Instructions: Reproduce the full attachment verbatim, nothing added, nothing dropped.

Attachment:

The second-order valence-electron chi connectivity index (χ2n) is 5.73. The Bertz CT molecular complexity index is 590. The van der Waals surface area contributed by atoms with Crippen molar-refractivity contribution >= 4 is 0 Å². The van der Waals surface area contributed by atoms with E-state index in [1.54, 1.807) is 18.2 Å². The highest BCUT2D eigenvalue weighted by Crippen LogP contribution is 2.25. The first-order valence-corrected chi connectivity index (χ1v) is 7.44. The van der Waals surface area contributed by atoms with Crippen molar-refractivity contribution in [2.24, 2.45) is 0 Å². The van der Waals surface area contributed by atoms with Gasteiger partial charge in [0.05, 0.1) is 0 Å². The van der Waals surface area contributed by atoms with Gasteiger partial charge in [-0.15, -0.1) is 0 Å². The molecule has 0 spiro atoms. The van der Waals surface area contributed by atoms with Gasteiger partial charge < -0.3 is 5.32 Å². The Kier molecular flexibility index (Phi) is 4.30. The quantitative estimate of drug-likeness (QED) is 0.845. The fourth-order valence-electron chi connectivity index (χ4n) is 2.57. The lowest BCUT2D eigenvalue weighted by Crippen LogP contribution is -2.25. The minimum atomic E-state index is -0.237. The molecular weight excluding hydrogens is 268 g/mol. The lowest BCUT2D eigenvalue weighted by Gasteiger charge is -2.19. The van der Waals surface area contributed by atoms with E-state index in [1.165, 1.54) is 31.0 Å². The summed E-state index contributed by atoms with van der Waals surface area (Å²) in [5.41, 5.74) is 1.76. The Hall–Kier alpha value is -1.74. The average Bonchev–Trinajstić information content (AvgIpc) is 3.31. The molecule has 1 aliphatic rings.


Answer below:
The second-order valence-electron chi connectivity index (χ2n) is 5.73. The Bertz CT molecular complexity index is 590. The van der Waals surface area contributed by atoms with Crippen molar-refractivity contribution >= 4 is 0 Å². The van der Waals surface area contributed by atoms with E-state index in [1.54, 1.807) is 18.2 Å². The highest BCUT2D eigenvalue weighted by Crippen LogP contribution is 2.25. The first-order valence-corrected chi connectivity index (χ1v) is 7.44. The van der Waals surface area contributed by atoms with Crippen molar-refractivity contribution in [2.24, 2.45) is 0 Å². The van der Waals surface area contributed by atoms with Gasteiger partial charge in [0.05, 0.1) is 0 Å². The van der Waals surface area contributed by atoms with Gasteiger partial charge in [-0.15, -0.1) is 0 Å². The molecule has 0 spiro atoms. The van der Waals surface area contributed by atoms with Gasteiger partial charge < -0.3 is 5.32 Å². The Kier molecular flexibility index (Phi) is 4.30. The quantitative estimate of drug-likeness (QED) is 0.845. The fourth-order valence-electron chi connectivity index (χ4n) is 2.57. The lowest BCUT2D eigenvalue weighted by Crippen LogP contribution is -2.25. The minimum atomic E-state index is -0.237. The molecular weight excluding hydrogens is 268 g/mol. The lowest BCUT2D eigenvalue weighted by Gasteiger charge is -2.19. The van der Waals surface area contributed by atoms with E-state index in [1.165, 1.54) is 31.0 Å². The summed E-state index contributed by atoms with van der Waals surface area (Å²) in [5.41, 5.74) is 1.76. The Hall–Kier alpha value is -1.74. The average Bonchev–Trinajstić information content (AvgIpc) is 3.31. The molecule has 1 aliphatic rings.